The History of the Temple Mount Status Quo, Which Prohibits Jews from Praying at Their Holiest Site

In 1967, shortly after the liberation of the Old City of Jerusalem, Moshe Dayan ordered the Israeli flag removed from the Dome of the Rock, and worked out the current arrangement for the Temple Mount, whereby the Western Wall and the plaza in front of it is reserved for Jewish prayer, and the mount itself is exclusively designated for Muslim prayer. This has led to the bizarre situation where Israeli security officers closely monitor the lips of Jewish visitors to make sure that they aren’t reciting surreptitious prayers. Alan Baker examines how this came to be:

The current issues beleaguering any hope of achieving tranquility in Jerusalem are based on an age-old Ottoman “status quo” governing custodianship, worship, and visits to Jerusalem’s Temple Mount. This status quo was first established in 1757 and formalized by Ottoman imperial decrees (firmans) issued by Sultan Abdul Mejid in 1852 and 1856, freezing claims by religious communities in Jerusalem and Bethlehem to Christian holy places and forbidding any construction or alterations to their existing status.

The prohibition on Jews’ ascending to the Temple Mount area had existed . . . during Mameluke rule (1250–1516) and was maintained under the Ottomans (1516–1917). It received international acknowledgment at the end of the Crimean War at the 1856 Paris Conference, and following the Russo-Turkish War of 1877–78 in the 1878 Treaty of Berlin (between European powers and the Ottomans), Article 62 of which determined that: “it is well understood that no alterations can be made to the status quo in the Holy Places.”

The same Article 62 extended that arrangement to include all—not only Christian—holy places, freezing claims by religious communities in Jerusalem and Bethlehem to Christian sacred sites and forbidding any construction or alterations to their existing status.

As Baker notes, the current situation flies in the face of all the principles of religious toleration and non-discrimination on which modern international law is built. Yet the numerous diplomats and institutions who see it as their duty to hold Israel to the demands of international law have never complained about its enforcement of the Temple Mount status quo.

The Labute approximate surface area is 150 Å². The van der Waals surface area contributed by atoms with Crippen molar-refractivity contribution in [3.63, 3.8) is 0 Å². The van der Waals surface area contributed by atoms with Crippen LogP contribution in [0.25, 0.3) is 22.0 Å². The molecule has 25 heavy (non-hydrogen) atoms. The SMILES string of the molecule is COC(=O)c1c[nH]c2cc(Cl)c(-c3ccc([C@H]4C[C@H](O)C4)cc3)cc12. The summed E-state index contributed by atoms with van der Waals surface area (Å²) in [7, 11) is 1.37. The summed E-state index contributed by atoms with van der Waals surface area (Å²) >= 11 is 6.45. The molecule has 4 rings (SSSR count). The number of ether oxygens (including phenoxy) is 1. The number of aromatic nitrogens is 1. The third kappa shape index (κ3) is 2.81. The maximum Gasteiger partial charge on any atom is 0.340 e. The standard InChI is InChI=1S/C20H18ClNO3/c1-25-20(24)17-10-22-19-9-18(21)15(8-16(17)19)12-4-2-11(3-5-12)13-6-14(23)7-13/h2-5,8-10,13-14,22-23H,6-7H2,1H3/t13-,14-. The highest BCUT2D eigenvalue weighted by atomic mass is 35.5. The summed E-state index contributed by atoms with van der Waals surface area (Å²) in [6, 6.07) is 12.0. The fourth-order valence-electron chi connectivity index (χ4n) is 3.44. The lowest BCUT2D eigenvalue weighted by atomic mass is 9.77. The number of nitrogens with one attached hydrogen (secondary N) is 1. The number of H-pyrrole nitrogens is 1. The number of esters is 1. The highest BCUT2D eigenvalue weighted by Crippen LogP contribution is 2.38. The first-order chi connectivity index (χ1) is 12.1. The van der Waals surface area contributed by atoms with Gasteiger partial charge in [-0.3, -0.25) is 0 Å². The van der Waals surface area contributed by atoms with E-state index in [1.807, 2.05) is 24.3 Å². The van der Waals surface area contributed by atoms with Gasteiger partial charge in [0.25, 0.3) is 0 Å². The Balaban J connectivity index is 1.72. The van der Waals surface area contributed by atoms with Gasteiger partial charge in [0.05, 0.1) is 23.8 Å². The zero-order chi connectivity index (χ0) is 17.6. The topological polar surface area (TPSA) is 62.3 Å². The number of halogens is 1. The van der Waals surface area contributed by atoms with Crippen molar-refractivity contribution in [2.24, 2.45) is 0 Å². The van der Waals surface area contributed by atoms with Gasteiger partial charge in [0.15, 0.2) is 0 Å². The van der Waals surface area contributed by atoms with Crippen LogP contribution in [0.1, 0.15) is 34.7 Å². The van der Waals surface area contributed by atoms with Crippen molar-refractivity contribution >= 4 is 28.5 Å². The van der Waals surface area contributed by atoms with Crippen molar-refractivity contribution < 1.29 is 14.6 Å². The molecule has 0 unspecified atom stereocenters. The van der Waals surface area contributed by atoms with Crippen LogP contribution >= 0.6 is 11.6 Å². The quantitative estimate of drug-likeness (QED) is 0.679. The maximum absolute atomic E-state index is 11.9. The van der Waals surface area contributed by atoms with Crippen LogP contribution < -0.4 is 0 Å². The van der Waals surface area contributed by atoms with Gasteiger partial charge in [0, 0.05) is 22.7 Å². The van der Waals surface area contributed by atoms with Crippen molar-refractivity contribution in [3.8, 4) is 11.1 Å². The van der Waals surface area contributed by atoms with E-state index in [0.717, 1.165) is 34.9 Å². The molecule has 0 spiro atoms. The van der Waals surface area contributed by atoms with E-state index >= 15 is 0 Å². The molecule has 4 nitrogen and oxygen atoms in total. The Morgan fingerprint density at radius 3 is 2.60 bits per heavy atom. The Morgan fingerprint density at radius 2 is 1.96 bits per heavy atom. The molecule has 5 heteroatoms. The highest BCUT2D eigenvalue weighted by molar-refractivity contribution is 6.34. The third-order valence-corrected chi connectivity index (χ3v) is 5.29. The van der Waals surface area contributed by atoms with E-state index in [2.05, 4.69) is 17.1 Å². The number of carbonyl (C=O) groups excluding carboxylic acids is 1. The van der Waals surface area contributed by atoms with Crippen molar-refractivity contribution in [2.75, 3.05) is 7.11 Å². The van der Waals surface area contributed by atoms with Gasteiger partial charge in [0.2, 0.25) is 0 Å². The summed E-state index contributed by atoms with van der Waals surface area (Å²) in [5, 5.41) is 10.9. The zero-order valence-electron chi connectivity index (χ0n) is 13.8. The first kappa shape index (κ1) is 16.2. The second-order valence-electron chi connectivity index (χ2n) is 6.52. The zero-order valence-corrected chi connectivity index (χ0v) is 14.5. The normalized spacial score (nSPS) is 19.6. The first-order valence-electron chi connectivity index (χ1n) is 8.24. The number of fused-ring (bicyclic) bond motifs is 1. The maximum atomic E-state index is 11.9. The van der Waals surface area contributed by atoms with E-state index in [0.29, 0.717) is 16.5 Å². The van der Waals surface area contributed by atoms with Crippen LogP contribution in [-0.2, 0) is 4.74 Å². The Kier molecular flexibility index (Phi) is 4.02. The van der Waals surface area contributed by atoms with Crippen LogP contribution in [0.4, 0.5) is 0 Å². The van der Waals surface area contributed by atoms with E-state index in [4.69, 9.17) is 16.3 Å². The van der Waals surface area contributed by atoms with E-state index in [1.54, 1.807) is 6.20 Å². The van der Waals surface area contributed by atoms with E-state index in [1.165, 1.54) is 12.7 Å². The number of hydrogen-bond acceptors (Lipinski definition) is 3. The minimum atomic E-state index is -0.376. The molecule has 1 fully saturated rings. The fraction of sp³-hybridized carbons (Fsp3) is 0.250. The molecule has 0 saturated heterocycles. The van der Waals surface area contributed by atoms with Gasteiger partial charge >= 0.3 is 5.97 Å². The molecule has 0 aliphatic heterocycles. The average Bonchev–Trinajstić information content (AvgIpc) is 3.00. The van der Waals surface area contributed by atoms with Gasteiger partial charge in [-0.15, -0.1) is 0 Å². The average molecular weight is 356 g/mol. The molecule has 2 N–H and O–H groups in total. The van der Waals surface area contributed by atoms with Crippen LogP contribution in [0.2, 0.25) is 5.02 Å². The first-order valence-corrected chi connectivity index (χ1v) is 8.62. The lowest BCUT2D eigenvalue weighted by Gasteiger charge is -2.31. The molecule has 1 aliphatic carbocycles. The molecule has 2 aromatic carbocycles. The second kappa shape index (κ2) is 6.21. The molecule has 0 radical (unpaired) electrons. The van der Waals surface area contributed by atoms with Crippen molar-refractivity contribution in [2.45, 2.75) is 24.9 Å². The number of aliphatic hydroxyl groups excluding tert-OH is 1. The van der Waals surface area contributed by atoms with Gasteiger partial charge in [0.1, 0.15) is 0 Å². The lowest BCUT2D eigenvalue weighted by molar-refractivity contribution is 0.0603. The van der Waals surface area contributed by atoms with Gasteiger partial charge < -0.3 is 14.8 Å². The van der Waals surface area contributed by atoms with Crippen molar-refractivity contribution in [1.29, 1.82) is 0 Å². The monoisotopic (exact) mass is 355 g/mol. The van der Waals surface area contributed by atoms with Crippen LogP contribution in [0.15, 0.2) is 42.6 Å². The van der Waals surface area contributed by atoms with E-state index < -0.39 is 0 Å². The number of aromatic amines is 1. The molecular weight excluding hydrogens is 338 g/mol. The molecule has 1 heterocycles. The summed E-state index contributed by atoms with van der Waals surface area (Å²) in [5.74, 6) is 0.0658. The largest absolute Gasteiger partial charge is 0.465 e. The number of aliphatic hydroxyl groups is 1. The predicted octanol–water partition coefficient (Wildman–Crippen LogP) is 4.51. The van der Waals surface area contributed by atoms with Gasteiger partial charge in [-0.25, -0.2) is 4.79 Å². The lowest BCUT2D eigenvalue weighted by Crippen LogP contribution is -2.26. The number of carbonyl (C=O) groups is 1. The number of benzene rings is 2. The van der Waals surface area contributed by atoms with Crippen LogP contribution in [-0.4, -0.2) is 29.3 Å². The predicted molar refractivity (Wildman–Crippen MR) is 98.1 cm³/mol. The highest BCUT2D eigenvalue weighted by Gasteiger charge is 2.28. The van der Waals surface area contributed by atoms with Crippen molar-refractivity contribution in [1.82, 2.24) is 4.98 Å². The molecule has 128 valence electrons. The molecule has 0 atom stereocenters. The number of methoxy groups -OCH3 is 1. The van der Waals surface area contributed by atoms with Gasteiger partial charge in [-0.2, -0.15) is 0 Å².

Read more at Jerusalem Center for Public Affairs

More about: International Law, Ottoman Empire, Temple Mount

Iran’s Options for Revenge on Israel

On April 1, an Israeli airstrike on Damascus killed three Iranian generals, one of whom was the seniormost Iranian commander in the region. The IDF has been targeting Iranian personnel and weaponry in Syria for over a decade, but the killing of such a high-ranking figure raises the stakes significantly. In the past several days, Israelis have received a number of warnings both from the press and from the home-front command to ready themselves for retaliatory attacks. Jonathan Spyer considers what shape that attack might take:

Tehran has essentially four broad options. It could hit an Israeli or Jewish facility overseas using either Iranian state forces (option one), or proxies (option two). . . . Then there’s the third option: Tehran could also direct its proxies to strike Israel directly. . . . Finally, Iran could strike Israeli soil directly (option four). It is the riskiest option for Tehran, and would be likely to precipitate open war between the regime and Israel.

Tehran will consider all four options carefully. It has failed to retaliate in kind for a number of high-profile assassinations of its operatives in recent years. . . . A failure to respond, or staging too small a response, risks conveying a message of weakness. Iran usually favors using proxies over staging direct attacks. In an unkind formulation common in Israel, Tehran is prepared to “fight to the last Arab.”

Read more at Spectator

More about: Iran, Israeli Security, Syria